The shorts debuted on August 8th, in Game 1 of a doubleheader against the Royals at Comiskey Park. The White Sox collected seven hits — all singles — and won the game 5-2. They switched back to regular pants for Game 2 of the doubleheader and lost 7-1. The shorts would not appear again until later that month, on August 21-22 against the Orioles. In total, the White Sox won 2 out of 3 games played in the shorts.
The video below shows footage from the game against the Royals, in which the shorts made their infamous debut.
In honor of 4/20, here’s a brief overview on Major League Baseball’s policy regarding use of marijuana. In December 2019, MLB announced that it would be dropping marijuana from the list of drugs it would be testing for (while, at the same time, adding opioids and cocaine to that list).https://platform.twitter.com/widgets.js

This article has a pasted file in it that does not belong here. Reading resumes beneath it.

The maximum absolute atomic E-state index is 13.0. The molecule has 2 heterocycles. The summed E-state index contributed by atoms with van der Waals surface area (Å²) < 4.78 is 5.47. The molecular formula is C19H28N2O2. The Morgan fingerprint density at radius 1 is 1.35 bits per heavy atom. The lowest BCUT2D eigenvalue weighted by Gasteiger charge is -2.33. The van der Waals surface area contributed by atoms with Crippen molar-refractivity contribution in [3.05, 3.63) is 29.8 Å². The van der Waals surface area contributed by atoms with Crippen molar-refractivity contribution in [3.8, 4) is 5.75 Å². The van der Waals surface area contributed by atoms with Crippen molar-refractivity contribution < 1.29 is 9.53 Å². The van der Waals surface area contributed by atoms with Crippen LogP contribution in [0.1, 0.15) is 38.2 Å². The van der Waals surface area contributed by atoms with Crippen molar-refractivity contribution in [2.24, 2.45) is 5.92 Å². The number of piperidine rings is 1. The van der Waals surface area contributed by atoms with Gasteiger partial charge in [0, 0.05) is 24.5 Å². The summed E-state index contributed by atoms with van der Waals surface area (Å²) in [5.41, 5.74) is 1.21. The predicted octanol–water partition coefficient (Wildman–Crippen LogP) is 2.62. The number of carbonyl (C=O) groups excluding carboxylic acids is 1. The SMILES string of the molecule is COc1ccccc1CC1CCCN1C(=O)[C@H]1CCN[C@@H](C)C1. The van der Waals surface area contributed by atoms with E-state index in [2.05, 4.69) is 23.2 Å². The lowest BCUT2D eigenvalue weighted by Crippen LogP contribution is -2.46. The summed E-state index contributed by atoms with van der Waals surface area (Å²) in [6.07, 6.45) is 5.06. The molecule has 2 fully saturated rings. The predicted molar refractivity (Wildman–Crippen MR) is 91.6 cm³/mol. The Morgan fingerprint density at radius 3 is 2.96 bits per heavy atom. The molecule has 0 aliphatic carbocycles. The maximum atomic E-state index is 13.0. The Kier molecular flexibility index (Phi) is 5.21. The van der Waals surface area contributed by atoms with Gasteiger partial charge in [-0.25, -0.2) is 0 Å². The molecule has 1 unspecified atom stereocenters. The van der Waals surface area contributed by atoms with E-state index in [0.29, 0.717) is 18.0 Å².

A few weeks prior to the originally scheduled start of the 2020 season (which ended up not happening… thanks, COVID!), Dave Samson delved into the policy in a little more detail, and also overviewed the policies regarding the drug in other professional sports:
Here’s a movie I watched as a kid, but not since then — until last night. I finally had the opportunity to sit down and enjoy the 1989 comedy classic, Major League, this time as an adult. I was young enough the first time I watched this movie that I couldn’t really remember the core plot line. Perhaps the thing I remembered most from that first viewing was singing along to “Wild Thing” when Ricky Vaughn took the mound in the division championship game.